Taiwan is mourning the death of a seminal figure in the country’s democratic transition and its independence movement.
Lifelong Taiwanese independence advocate Peng Ming-min died last week at 98-years-old. Peng’s foundation announced his death last Friday, but did not state a cause. Peng ran as the Democratic Progressive Party’s candidate in Taiwan’s first direct presidential election in 1996. In 2000, President Chen Shui-bian tapped him as senior advisor to the president.
Peng was born in 1923. He studied in Canada and France. In 1942, he lost his left arm during an American air bombing raid when he was in Japan. Authorities arrested Peng in 1964 for sedition after he published a manifesto advocating Taiwanese independence. In 1970, Peng fled to Sweden and then the United States where he became a teacher. There, he established the Formosan Association for Public Affairs, or FAPA. He returned to Taiwan in 1992 after then-President Lee Teng-hui reformed Taiwan’s criminal code, granting Peng amnesty.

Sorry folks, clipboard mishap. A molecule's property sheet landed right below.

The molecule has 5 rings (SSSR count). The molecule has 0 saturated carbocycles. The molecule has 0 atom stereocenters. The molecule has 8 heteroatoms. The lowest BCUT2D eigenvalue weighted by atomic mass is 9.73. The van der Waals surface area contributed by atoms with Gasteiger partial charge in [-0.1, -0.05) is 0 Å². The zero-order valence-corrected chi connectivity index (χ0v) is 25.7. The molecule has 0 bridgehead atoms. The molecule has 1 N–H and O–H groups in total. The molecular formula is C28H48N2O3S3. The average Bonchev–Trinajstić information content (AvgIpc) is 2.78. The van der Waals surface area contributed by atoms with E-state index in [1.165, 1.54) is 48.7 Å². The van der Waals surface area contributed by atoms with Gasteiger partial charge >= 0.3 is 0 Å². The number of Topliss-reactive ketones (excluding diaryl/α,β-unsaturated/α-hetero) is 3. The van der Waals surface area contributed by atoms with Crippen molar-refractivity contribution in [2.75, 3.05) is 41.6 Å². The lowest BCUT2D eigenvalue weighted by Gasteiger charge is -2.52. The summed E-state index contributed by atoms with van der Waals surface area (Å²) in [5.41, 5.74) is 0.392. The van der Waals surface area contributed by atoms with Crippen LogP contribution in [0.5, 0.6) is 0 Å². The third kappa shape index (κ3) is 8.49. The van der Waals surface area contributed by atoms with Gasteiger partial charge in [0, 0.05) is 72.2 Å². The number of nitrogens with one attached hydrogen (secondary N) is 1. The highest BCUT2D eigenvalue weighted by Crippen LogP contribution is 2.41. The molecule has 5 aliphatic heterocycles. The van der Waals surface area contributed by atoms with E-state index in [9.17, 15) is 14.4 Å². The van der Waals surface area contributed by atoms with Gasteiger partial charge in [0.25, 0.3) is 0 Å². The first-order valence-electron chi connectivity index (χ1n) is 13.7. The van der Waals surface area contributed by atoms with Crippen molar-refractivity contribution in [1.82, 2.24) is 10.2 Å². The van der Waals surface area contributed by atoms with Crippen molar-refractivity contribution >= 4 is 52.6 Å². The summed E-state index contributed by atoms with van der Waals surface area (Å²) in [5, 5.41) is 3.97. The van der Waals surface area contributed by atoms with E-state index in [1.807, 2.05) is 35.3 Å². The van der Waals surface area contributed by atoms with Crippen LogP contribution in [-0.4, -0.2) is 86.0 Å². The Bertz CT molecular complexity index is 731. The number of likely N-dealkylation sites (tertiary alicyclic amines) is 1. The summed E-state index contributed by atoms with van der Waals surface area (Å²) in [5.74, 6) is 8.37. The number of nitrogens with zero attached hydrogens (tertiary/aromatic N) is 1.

Premier Su Tseng-chang says that Peng loved Taiwan and dedicated his entire life to the country. Su says he believes Taiwanese people will remember Peng as a fighter. He says Peng’s followers will continue his legacy.
On its website, Peng’s foundation says that his final words were “Taiwan and China are separate. That is an ironclad truth.” Peng’s will states that he does not wish to have a funeral. He will be cremated and buried at a church in Kaohsiung City.
Peng had a rich life where he witnessed many major events in Taiwan’s history. His experience and influence make him one of a kind. Though Peng is gone, his legacy is sure to live on.